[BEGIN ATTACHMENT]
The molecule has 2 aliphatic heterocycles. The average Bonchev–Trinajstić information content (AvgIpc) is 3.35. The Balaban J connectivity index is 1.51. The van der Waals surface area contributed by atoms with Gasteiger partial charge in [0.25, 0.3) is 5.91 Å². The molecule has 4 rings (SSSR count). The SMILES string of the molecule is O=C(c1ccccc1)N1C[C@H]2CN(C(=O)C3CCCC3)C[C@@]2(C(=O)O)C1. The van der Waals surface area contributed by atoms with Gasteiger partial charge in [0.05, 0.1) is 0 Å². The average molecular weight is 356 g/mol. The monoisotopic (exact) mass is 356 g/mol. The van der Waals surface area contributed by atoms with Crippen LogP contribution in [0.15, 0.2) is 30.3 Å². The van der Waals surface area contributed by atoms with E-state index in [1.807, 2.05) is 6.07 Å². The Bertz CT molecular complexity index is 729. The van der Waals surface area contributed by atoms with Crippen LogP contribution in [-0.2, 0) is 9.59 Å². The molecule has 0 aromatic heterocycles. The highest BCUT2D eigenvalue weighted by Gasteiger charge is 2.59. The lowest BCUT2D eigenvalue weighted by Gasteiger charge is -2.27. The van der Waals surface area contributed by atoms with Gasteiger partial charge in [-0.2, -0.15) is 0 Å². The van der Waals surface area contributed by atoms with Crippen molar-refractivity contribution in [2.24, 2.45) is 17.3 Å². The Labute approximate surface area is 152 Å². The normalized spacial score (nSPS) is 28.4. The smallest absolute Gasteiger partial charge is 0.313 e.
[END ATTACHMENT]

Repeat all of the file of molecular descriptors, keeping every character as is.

The molecule has 2 aliphatic heterocycles. The average Bonchev–Trinajstić information content (AvgIpc) is 3.35. The Balaban J connectivity index is 1.51. The van der Waals surface area contributed by atoms with Gasteiger partial charge in [0.25, 0.3) is 5.91 Å². The molecule has 4 rings (SSSR count). The SMILES string of the molecule is O=C(c1ccccc1)N1C[C@H]2CN(C(=O)C3CCCC3)C[C@@]2(C(=O)O)C1. The van der Waals surface area contributed by atoms with Gasteiger partial charge in [0.05, 0.1) is 0 Å². The average molecular weight is 356 g/mol. The monoisotopic (exact) mass is 356 g/mol. The van der Waals surface area contributed by atoms with Crippen LogP contribution in [0.15, 0.2) is 30.3 Å². The van der Waals surface area contributed by atoms with E-state index in [1.807, 2.05) is 6.07 Å². The Bertz CT molecular complexity index is 729. The van der Waals surface area contributed by atoms with Crippen LogP contribution in [-0.2, 0) is 9.59 Å². The molecule has 0 aromatic heterocycles. The highest BCUT2D eigenvalue weighted by Gasteiger charge is 2.59. The lowest BCUT2D eigenvalue weighted by Gasteiger charge is -2.27. The van der Waals surface area contributed by atoms with Gasteiger partial charge in [-0.2, -0.15) is 0 Å². The van der Waals surface area contributed by atoms with Crippen molar-refractivity contribution in [2.24, 2.45) is 17.3 Å². The Labute approximate surface area is 152 Å². The normalized spacial score (nSPS) is 28.4. The smallest absolute Gasteiger partial charge is 0.313 e.